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In Access 2010 Power Shortcuts, Access expert Alicia Katz Pollock shares hundreds of tips and shortcuts to vastly increase efficiency and get the full power out of Access 2010. The course includes tips for working with the Ribbon and Quick Access toolbar, managing files, customizing and automating Access, rapid data entry and editing, working with tables, queries, forms, and reports, managing your database, and much more. Exercise files accompany the course.
The User Interface Macro is one that gets triggered when you click somewhere on a form. In the Access 2010 Essential Training course, you learned how to attach a macro to a button. In this lesson, you will see how to trigger a macro just by clicking in a Form field. Open up your Customers Order Form, and let's say you are looking at the form, and it would be handy to have quick access to the SalesReps contact information just by clicking in the SalesRep field. There are a few steps to this process. First, I have to create the little pop- up form, then I have to attach it to the SalesRep field using an Event macro.
So click on the SalesReps table, go to the Create tab and choose Form Design. Click on Add Existing Fields. We're going to add-in from the SalesReps table EmpID, LastName, FirstName, CellPhone and Email address. Now, I have to do a few things here to transform it into a small pop-up. I will highlight all of the controls, go up to the Format ribbon, and change these to size 9. I will also move them up to the top of the form.
To make it a smaller window, I will pick up the right edge of the form and move it all the way in and scroll down and bring up the bottom of the form as well. So that's just a little window with these cells. I will right-click on the form, and save it, and I will call it SalesRepsPopup, and click OK. Then I will right-click on the Tab and close this window. Now, in our Customers Order Form, change it to Layout view and open up the Property Sheet.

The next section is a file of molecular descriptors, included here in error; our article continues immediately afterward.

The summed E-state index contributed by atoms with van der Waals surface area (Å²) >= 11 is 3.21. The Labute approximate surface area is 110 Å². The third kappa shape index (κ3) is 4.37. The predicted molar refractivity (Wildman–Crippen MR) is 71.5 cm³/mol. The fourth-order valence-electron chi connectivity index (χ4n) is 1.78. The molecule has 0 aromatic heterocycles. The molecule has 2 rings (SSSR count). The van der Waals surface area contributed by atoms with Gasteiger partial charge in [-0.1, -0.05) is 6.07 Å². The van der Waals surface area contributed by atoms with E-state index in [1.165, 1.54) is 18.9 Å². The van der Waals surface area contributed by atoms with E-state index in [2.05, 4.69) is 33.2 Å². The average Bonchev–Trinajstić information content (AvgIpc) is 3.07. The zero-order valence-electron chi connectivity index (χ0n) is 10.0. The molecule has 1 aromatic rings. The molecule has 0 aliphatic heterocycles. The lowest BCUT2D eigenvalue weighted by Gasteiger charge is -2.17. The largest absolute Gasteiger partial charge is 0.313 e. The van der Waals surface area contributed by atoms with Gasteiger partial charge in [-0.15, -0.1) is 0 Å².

Click on the SalesRep field, because that's the field where we want to attach the event. Here are all my options for when this could happen. Now, I have to be careful with using something like On Click or On Enter, because I do have a dropdown list, and I don't want to trigger the popup when I go to use the dropdown list, or even just by clicking in the field. So I am going to use On Dbl Click. I will click in that row. Now these two buttons indicate that there's two ways that I could approach this macro. If I would like to use this macro to popup the SalesRep contact information several places throughout my database, instead of doing it right here, I would go to the Create ribbon, create the macro and then pick that macro off of this dropdown list.
But if I only want to trigger this event on this one form, I'll use my Builder button right here. I will click on it, and I get a Choose Builder. I will double-click on Macro Builder. What I want the event to do is open up a form. So I will scroll down, and choose OpenForm. First, it would like to know what form to open. I will click on the dropdown and I will choose the SalesRepsPopup. I want to view it in Form mode; I don't want to filter it. But where condition is really important, this is where you tell Access which SalesRep to put in the popup and you wanted to equal the SalesRep that's in the field.
The field in the popup that has the employee data is [EmpID, and we want that to equal the field in our form.] I will put-in my exclamation point and choose the Customer Order Form, put-in another exclamation point, and my SalesReps ID, which is in the field SalesRep. So this is saying that the employee ID on the pop-up form needs to match the employee ID of the SalesRep field.
For Data mode, I need to change this to Read Only, because I don't want anyone to change the SalesRep data from that little popup. Then in the Window mode, I will make this a dialog box. Go ahead and close that macro and save it. Let's go to the Form view and test it out. If I just click on the dropdown, it works normally, but if I double-click in the field, up opens my SalesRep pop-up with my SalesReps contact information. This is just one example of a User Interface macro.
You can get creative with what happens wherever you click, extending the usability of your Access database.
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